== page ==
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Lecture# Vector Algebra: Scalar Product

Description

This lecture covers the concept of scalar product of vectors, including its definition, properties, and geometric interpretation. The instructor explains how to calculate the scalar product, its algebraic properties, and how to find the projection formula. Examples and proofs are provided to illustrate the concepts.

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Related concepts (139)

Lattice graph

In graph theory, a lattice graph, mesh graph, or grid graph is a graph whose drawing, embedded in some Euclidean space \mathbb{R}^n, forms a regular tiling. This implies that the group of bijective transformations that send the graph to itself is a lattice in the group-theoretical sense. Typically, no clear distinction is made between such a graph in the more abstract sense of graph theory, and its drawing in space (often the plane or 3D space). This type of graph may more shortly be called just a lattice, mesh, or grid.

Directed graph

In mathematics, and more specifically in graph theory, a directed graph (or digraph) is a graph that is made up of a set of vertices connected by directed edges, often called arcs. In formal terms, a directed graph is an ordered pair where V is a set whose elements are called vertices, nodes, or points; A is a set of ordered pairs of vertices, called arcs, directed edges (sometimes simply edges with the corresponding set named E instead of A), arrows, or directed lines.

Planar graph

In graph theory, a planar graph is a graph that can be embedded in the plane, i.e., it can be drawn on the plane in such a way that its edges intersect only at their endpoints. In other words, it can be drawn in such a way that no edges cross each other. Such a drawing is called a plane graph or planar embedding of the graph. A plane graph can be defined as a planar graph with a mapping from every node to a point on a plane, and from every edge to a plane curve on that plane, such that the extreme points of each curve are the points mapped from its end nodes, and all curves are disjoint except on their extreme points.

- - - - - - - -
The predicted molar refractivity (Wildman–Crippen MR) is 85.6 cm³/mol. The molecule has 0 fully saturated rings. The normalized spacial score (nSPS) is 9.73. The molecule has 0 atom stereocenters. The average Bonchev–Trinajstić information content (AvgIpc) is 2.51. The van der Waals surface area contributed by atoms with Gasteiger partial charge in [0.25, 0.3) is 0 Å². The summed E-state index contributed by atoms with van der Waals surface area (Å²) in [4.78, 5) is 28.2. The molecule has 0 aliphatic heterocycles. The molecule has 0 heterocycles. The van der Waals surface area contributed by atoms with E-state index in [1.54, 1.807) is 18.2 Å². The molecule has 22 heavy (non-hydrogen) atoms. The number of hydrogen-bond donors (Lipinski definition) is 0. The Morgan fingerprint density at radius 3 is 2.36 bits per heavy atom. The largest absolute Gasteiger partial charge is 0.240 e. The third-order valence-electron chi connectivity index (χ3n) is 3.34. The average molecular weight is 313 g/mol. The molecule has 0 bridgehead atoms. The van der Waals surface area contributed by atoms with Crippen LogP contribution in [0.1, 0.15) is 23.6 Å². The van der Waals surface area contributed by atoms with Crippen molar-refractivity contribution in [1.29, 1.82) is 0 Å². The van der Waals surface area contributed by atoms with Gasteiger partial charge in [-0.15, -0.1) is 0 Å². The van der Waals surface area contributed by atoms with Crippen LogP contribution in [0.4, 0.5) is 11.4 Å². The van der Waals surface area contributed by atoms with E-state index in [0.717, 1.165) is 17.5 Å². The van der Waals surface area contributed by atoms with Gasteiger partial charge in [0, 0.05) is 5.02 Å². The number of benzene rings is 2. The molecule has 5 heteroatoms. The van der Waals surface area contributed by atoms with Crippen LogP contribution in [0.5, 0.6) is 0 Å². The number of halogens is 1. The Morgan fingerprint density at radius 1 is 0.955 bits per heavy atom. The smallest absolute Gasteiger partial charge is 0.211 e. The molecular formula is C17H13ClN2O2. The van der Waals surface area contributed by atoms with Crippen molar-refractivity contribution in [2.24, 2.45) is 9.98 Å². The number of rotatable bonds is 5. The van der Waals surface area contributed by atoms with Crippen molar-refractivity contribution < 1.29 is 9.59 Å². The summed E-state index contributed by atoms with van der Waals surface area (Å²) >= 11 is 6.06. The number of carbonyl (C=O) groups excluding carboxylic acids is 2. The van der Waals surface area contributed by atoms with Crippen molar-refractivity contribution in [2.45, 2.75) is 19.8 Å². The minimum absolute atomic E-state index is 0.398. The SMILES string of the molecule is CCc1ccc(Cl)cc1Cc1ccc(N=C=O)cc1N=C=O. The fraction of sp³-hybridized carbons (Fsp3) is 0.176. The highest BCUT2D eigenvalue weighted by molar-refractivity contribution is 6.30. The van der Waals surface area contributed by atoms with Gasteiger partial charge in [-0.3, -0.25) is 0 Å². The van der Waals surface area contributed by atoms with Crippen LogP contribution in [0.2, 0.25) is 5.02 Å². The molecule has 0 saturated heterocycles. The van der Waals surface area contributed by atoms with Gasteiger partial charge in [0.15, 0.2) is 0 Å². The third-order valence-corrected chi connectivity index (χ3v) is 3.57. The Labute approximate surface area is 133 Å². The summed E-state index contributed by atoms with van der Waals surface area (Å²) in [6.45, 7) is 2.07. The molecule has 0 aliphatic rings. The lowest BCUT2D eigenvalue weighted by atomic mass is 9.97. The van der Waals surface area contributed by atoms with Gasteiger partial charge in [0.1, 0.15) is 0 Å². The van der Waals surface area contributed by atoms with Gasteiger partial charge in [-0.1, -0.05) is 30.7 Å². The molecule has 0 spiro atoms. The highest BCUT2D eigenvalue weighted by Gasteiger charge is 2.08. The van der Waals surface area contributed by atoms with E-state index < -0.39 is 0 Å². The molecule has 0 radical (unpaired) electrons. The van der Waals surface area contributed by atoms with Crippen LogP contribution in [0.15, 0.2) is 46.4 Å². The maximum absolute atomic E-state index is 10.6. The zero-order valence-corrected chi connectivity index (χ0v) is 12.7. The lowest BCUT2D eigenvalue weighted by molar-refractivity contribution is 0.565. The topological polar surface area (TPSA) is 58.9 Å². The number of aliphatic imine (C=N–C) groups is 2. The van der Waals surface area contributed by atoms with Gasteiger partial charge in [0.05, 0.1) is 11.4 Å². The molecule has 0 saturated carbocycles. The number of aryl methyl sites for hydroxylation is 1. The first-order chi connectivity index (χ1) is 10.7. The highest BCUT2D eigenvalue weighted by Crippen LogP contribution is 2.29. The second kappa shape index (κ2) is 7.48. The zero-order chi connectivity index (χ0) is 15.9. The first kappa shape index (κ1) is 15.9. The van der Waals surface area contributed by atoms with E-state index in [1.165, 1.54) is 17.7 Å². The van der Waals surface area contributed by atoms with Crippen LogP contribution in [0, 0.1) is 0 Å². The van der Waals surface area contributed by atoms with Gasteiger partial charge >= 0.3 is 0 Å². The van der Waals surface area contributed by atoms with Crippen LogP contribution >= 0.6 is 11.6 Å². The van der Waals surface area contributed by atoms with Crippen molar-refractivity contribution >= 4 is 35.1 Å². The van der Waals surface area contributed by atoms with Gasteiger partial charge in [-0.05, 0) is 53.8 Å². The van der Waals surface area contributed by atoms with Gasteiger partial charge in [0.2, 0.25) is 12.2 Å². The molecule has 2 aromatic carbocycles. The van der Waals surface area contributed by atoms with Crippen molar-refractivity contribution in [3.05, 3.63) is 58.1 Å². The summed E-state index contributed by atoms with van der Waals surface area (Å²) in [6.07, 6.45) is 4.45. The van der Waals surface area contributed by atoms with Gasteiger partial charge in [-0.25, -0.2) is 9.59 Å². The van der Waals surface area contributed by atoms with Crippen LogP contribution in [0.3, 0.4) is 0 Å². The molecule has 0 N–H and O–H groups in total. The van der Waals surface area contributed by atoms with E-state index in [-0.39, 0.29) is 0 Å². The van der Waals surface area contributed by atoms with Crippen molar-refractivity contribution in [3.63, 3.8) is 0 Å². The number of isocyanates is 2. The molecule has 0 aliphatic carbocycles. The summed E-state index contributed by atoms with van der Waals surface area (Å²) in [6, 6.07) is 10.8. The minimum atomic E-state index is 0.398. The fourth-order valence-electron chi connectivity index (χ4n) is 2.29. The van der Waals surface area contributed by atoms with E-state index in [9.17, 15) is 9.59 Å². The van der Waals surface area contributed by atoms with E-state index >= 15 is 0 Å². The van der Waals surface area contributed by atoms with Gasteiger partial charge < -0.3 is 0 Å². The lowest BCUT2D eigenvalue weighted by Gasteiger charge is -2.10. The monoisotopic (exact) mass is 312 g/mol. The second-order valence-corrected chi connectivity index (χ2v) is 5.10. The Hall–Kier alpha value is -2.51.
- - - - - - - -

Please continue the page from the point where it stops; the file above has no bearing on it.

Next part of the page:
Bipartite graph

In the mathematical field of graph theory, a bipartite graph (or bigraph) is a graph whose vertices can be divided into two disjoint and independent sets and , that is, every edge connects a vertex in to one in . Vertex sets and are usually called the parts of the graph. Equivalently, a bipartite graph is a graph that does not contain any odd-length cycles. The two sets and may be thought of as a coloring of the graph with two colors: if one colors all nodes in blue, and all nodes in red, each edge has endpoints of differing colors, as is required in the graph coloring problem.

Graph (discrete mathematics)

In discrete mathematics, and more specifically in graph theory, a graph is a structure amounting to a set of objects in which some pairs of the objects are in some sense "related". The objects correspond to mathematical abstractions called vertices (also called nodes or points) and each of the related pairs of vertices is called an edge (also called link or line). Typically, a graph is depicted in diagrammatic form as a set of dots or circles for the vertices, joined by lines or curves for the edges.

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